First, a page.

How to Answer Your Child’s Questions About the Teachers’ Strike

How to Answer Your Child’s Questions About the Teachers’ Strike

Is your child asking a lot of questions about the teachers’ strike? Are you unsure of how to answer them?

The latest news about the teachers’ strike means that there is a lot of unknown about how this school year will end for our children. It’s a confusing and stressful time for ALL of the individuals affected: parents are stressed out over money and childcare, teachers are locked out, and unsure of their next pay-cheque, and our children are left wondering what these so called grown-ups are up to.

Here are a few of the questions our children are asking, and some ideas about how to answer them:

1. What is a strike?

Our kids are hearing the word ‘strike’ a lot and they are wondering what is this thing that the grown-ups are talking about. Depending on your child’s age, it’s important to explain it in a way that he/she can relate to.

Here is an example:

You know how sometimes you and your friend don’t agree on a rule in the game that you’re playing, and both of you feel really strongly that you are right? It’s kind of the same thing – the teachers and the government are having a hard time agreeing on some rules. It will take a bit of time but they will eventually find the rules they both agree on.

2. When will school end?

Illustration of blackboard on which is written with chalk school closed

As parents, we get uncomfortable when asked a question we don’t have the answer to. Answering “I’m not sure” is a perfectly fine place to start the conversation (and it’s honest). But don’t just leave it there. Think about what your child is REALLY asking – what does he/she care about? Is he wondering whether he will see his friends and teachers again? Is he looking forward to summer break and the change in routine? Is he anxious about the teachers fighting with the government and wondering when it will end?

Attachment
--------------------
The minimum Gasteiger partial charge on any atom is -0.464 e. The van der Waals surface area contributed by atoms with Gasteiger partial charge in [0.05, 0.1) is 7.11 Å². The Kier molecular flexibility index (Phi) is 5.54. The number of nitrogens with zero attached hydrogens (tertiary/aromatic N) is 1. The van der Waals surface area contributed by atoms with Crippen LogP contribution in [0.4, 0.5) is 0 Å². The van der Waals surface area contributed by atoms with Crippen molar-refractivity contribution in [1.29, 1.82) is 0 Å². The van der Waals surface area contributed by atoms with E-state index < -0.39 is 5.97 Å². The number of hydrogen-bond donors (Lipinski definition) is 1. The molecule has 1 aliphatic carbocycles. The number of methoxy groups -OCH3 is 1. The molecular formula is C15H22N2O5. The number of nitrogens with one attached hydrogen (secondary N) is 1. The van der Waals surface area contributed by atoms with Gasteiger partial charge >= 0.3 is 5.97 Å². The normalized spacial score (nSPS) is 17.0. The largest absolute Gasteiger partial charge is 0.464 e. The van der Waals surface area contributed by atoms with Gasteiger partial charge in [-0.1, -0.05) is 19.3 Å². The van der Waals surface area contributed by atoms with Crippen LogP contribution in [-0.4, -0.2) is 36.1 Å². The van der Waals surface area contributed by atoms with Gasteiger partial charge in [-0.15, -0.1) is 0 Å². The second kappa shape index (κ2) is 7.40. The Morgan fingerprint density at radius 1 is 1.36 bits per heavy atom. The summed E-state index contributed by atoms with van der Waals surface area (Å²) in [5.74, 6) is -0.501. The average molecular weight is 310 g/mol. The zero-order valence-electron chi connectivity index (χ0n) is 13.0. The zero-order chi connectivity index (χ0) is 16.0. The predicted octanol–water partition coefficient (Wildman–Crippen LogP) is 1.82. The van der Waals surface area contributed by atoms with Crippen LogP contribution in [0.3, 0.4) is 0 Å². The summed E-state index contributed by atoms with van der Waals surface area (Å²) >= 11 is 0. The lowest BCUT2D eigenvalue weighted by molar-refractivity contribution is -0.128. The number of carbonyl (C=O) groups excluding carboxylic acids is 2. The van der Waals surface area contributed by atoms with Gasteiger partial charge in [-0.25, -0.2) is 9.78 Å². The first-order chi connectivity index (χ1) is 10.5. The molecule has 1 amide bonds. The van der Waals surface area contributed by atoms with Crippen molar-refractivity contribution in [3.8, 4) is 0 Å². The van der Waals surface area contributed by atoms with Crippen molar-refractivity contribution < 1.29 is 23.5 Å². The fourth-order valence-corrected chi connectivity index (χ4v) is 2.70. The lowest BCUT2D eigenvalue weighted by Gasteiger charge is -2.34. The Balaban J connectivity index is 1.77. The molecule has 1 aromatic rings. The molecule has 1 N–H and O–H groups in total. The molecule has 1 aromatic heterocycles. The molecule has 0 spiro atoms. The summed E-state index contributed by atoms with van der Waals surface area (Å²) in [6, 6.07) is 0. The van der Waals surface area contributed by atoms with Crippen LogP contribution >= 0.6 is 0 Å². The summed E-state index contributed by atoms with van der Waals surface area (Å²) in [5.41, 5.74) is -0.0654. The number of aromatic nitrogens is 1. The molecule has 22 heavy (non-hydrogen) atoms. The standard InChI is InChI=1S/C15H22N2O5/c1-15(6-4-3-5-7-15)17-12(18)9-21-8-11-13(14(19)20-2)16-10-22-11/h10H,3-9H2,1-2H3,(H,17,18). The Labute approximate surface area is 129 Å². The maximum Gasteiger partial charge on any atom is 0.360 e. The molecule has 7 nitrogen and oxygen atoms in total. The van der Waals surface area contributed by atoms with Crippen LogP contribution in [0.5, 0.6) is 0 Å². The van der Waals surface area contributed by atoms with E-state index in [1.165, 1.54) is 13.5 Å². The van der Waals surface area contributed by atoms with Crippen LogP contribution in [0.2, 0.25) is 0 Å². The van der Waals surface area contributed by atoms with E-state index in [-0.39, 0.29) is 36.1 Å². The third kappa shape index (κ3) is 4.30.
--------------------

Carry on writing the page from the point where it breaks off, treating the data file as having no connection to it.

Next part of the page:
Stay attuned to where your child is at, and keep the conversation going.

Here is an example:

You know, I’m not sure when school will end this year. Either this week, next week or the week after that. It feels kind of funny to not know- doesn’t it? How are you feeling about not knowing when it will happen?

3. Will I see my friends, and teachers again? Will we have our end-of-the-year party? Will I get to give my teacher the gift I made for her?

Children often have a difficult time with transitions, and moving from the routine of school to the non-routine of summer is a BIG transition. They are saying goodbye to friends, teachers, their grade, the routine of school, and so many other things that keep them grounded. Normally, there would be many school events at this time of year, that help them (and us) prepare our emotions for closing this chapter and preparing for a new one.

When you answer these questions (and there may be a lot of them) keep in mind that your child may be feeling a little ungrounded, and what he is really asking is for you to ensure him that things will be ok.

Here is an example:

I know that you were looking forward to having the school party – its nice to celebrate such a great year with your friends, isn’t it? I don’t know if that will happen this year, but why don’t we make sure that we have our own celebration. Maybe we could invite some friends over and have a ‘Goodbye Grade 1- Hello Summer Party’? We could even put some of your school drawings on the wall. What else could be fun to do at this party?